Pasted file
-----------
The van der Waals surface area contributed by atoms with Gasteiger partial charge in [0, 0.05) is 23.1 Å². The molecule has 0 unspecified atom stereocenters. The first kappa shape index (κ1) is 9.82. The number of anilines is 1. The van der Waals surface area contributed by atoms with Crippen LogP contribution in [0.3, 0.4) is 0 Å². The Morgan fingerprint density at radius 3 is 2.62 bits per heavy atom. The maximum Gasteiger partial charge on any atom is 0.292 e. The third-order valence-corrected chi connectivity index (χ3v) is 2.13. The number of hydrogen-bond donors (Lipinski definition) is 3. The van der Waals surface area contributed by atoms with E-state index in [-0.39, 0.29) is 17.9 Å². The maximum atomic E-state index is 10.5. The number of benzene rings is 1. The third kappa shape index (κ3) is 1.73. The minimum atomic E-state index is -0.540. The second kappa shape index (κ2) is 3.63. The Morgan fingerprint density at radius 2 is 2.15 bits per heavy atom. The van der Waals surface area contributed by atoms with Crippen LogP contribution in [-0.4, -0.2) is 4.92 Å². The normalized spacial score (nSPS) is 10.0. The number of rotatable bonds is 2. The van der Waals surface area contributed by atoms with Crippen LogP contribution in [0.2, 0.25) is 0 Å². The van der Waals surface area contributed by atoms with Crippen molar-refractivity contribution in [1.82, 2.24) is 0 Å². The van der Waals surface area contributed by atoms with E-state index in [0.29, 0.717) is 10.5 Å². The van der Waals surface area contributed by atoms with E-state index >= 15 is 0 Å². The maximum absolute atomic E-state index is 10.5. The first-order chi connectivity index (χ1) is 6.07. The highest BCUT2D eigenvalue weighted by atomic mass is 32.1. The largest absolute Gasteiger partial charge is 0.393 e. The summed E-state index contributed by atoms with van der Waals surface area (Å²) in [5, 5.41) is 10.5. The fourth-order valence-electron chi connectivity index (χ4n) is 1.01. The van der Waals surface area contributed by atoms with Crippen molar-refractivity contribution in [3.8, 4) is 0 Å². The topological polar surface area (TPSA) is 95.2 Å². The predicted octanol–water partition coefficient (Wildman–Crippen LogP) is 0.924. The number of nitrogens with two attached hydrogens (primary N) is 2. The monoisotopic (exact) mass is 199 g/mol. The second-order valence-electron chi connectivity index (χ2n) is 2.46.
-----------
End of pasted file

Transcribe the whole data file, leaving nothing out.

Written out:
The van der Waals surface area contributed by atoms with Gasteiger partial charge in [0, 0.05) is 23.1 Å². The molecule has 0 unspecified atom stereocenters. The first kappa shape index (κ1) is 9.82. The number of anilines is 1. The van der Waals surface area contributed by atoms with Crippen LogP contribution in [0.3, 0.4) is 0 Å². The Morgan fingerprint density at radius 3 is 2.62 bits per heavy atom. The maximum Gasteiger partial charge on any atom is 0.292 e. The third-order valence-corrected chi connectivity index (χ3v) is 2.13. The number of hydrogen-bond donors (Lipinski definition) is 3. The van der Waals surface area contributed by atoms with E-state index in [-0.39, 0.29) is 17.9 Å². The maximum atomic E-state index is 10.5. The number of benzene rings is 1. The third kappa shape index (κ3) is 1.73. The minimum atomic E-state index is -0.540. The second kappa shape index (κ2) is 3.63. The Morgan fingerprint density at radius 2 is 2.15 bits per heavy atom. The van der Waals surface area contributed by atoms with Crippen LogP contribution in [-0.4, -0.2) is 4.92 Å². The normalized spacial score (nSPS) is 10.0. The number of rotatable bonds is 2. The van der Waals surface area contributed by atoms with Crippen LogP contribution in [0.2, 0.25) is 0 Å². The van der Waals surface area contributed by atoms with Crippen molar-refractivity contribution in [1.82, 2.24) is 0 Å². The van der Waals surface area contributed by atoms with E-state index in [0.29, 0.717) is 10.5 Å². The van der Waals surface area contributed by atoms with E-state index >= 15 is 0 Å². The maximum absolute atomic E-state index is 10.5. The first-order chi connectivity index (χ1) is 6.07. The highest BCUT2D eigenvalue weighted by atomic mass is 32.1. The largest absolute Gasteiger partial charge is 0.393 e. The summed E-state index contributed by atoms with van der Waals surface area (Å²) in [5, 5.41) is 10.5. The fourth-order valence-electron chi connectivity index (χ4n) is 1.01. The van der Waals surface area contributed by atoms with Crippen molar-refractivity contribution in [3.8, 4) is 0 Å². The topological polar surface area (TPSA) is 95.2 Å². The predicted octanol–water partition coefficient (Wildman–Crippen LogP) is 0.924. The number of nitrogens with two attached hydrogens (primary N) is 2. The monoisotopic (exact) mass is 199 g/mol. The second-order valence-electron chi connectivity index (χ2n) is 2.46.